* Inform consumers about whether their products could contain peanut butter or peanut paste from Peanut Corporation of America (PCA).  If a manufacturer knows their products do not contain peanut paste from PCA, they should inform consumers of that.

To date, no association has been found with major national brand name jars of peanut butter sold in grocery stores.

Yesterday, "[t]he FDA urged consumers on Saturday to avoid eating peanut butter and products that contain it until they can determine the scope of an outbreak of Salmonella food poisoning that may have contributed to six deaths."  Also, on the FDA website it lists products that have been recalled by companies:

* South Bend Chocolate Company Recalls Various Candys Containing Peanut Butter Because of Possible Salmonella Contamination (January 18)

* Ralcorp Frozen Bakery Products Recalls Food Lion Bake Shop Peanut Butter Cookies Nationwide Because of Possible Health Risk (January 18)

* McKee Foods Corporation Announces Voluntary Nationwide Recall of Little Debbie® Peanut Butter Toasty and Peanut Butter Cheese Sandwich Crackers Because of Possible Health Risk (January 18)

* Perry’s Ice Cream Company Announces Voluntary Recall of Select Peanut Butter Ice Cream Products Due to Possible Health Risk (January 17)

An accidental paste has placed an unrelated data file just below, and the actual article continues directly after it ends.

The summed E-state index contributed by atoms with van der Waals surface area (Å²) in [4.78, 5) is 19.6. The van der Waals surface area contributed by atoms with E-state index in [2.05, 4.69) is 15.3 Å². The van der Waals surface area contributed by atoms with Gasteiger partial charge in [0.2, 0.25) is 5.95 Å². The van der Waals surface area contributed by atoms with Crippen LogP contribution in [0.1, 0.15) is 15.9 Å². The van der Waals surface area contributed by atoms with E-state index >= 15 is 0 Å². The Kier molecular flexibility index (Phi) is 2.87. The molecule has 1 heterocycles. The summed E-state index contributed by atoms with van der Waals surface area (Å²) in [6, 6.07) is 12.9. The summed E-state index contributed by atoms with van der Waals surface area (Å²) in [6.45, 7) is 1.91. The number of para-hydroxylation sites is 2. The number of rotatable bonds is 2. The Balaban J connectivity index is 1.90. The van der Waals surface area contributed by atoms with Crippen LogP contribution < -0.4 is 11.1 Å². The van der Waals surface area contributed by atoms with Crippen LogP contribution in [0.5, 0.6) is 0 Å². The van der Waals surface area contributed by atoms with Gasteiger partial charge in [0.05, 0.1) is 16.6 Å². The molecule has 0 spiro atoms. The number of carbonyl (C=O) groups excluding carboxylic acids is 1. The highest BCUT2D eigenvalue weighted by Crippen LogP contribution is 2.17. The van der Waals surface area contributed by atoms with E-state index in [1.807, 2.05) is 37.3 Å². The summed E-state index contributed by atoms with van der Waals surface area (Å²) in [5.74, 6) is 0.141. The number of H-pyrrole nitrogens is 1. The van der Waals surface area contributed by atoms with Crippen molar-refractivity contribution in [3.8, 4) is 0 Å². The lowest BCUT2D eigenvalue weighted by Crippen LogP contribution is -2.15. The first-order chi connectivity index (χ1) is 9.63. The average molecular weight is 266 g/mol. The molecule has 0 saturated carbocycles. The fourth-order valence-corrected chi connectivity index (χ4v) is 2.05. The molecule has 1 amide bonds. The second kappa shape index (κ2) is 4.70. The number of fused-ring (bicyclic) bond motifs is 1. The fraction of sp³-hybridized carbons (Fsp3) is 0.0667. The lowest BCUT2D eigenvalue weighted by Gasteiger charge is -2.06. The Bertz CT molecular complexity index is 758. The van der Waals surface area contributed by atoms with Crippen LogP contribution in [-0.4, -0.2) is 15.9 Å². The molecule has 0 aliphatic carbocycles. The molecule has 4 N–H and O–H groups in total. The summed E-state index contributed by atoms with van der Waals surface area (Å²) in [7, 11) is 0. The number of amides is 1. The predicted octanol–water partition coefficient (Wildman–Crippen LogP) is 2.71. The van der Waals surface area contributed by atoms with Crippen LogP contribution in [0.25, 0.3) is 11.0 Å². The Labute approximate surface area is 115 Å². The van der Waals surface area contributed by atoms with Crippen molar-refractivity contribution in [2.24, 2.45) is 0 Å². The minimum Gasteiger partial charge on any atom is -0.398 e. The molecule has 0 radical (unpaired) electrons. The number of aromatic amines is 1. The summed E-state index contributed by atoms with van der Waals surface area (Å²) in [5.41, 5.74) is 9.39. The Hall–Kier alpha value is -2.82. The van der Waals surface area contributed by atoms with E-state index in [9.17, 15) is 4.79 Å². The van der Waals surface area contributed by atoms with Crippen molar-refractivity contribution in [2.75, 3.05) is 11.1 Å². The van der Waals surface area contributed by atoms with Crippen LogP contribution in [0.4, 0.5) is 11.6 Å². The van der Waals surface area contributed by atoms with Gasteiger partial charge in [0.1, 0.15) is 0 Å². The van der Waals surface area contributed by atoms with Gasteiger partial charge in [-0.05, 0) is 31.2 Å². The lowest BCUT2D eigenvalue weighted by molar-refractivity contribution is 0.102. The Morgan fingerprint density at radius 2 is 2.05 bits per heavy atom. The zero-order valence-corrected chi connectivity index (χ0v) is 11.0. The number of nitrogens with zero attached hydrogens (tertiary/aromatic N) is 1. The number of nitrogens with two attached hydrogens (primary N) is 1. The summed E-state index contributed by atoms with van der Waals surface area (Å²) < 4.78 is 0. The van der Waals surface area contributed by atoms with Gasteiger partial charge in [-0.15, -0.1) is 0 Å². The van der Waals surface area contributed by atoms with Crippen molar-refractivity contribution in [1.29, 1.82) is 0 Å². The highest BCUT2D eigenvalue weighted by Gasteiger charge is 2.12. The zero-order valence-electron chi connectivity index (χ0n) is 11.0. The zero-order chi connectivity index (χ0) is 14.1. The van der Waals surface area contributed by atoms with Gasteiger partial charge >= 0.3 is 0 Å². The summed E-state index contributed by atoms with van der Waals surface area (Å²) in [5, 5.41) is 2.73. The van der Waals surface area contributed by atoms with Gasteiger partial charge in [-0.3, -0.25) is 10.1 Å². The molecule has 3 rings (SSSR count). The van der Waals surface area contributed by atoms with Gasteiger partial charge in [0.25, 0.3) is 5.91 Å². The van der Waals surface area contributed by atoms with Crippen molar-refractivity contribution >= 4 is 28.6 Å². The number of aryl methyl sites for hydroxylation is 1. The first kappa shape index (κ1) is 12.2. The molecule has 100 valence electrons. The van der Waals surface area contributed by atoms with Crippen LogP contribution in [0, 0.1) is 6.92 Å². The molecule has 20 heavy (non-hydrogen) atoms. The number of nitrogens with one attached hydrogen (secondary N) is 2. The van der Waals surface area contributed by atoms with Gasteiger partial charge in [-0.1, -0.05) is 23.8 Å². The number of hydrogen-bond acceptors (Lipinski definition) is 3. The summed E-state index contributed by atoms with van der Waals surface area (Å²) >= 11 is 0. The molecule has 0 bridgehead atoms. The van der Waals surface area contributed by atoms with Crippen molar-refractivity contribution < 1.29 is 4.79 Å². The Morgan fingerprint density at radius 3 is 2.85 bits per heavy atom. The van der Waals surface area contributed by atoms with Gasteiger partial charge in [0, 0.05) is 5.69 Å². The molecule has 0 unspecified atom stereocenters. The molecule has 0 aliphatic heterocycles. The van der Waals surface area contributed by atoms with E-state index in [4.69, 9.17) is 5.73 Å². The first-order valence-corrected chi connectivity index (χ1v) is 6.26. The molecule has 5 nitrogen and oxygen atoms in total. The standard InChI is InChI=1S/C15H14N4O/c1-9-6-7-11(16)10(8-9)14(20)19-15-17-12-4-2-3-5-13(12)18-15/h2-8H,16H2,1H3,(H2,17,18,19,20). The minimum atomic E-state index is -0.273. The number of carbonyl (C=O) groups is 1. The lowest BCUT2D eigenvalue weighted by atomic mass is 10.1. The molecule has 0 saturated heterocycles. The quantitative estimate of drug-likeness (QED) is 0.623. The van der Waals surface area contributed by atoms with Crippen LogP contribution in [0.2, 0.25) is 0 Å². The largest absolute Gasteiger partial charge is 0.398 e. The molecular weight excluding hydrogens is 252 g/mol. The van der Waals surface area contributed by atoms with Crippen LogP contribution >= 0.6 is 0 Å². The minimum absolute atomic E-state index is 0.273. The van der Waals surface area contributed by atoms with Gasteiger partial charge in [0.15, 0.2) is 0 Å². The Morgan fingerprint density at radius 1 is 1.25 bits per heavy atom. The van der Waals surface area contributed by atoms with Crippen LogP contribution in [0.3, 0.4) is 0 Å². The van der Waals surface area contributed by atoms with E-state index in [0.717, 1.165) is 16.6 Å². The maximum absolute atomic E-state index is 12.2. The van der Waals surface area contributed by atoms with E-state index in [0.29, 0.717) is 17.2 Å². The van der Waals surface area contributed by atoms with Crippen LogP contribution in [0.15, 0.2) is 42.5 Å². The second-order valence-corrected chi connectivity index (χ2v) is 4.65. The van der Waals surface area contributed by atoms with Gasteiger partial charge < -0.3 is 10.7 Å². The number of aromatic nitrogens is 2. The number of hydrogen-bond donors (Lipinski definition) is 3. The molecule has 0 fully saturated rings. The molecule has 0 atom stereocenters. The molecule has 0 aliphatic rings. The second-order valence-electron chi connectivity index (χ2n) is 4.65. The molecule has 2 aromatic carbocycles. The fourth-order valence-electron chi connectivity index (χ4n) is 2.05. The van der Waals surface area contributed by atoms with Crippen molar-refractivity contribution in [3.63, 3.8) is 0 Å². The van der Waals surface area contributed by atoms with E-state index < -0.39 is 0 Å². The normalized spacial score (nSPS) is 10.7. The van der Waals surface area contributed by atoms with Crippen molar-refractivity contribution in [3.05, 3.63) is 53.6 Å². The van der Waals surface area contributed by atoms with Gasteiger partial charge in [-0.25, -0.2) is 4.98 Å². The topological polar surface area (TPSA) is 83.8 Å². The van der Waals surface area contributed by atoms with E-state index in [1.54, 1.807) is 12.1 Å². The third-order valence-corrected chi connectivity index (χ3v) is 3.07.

* Hy-Vee Inc. Recalls Bakery Products With Peanut Butter Distributed in Seven States Due to Possible Health Risk (January 17)

* Peanut Corporation of America Expands Nationwide Recall of Peanut Butter (January 16)

* Kellogg Company Announces Voluntary Nationwide Recall of Austin® and Keebler® Branded Peanut Butter Sandwich Crackers and Select Snack-Size Packs of Famous Amos® And Keebler® Soft Batch Peanut Butter Cookies Because of Possible Health Risk (January 16)

* Peanut Corporation of America Announces Voluntary Nationwide Recall of Peanut Butter (January 13)

* King Nut Issues Peanut Butter Recall (January 10)

My suggestion is to not eat ANY peanut butter products or products that contain peanut butter until things become a bit clearer.

I am calling on the FDA to request recalls of foods containing peanut butter products manufactured in the Peanut Corporation of America’s (PCA) Blakely, GA plant. Tests have shown that product produced in the facility carries the outbreak strain of Salmonella Typhimurium, which has sickened at least 453 people in 43 states and Canada and may have contributed to six deaths.

“At least thirty companies purchased peanut butter or paste from a facility with a documented link to a nation-wide Salmonella outbreak,” said Marler. “The FDA has the authority – actually, the mandate – to request recalls if the public health is threatened. Instead, the FDA has asked the companies to test their products and consider voluntary recalls. It is just not enough.”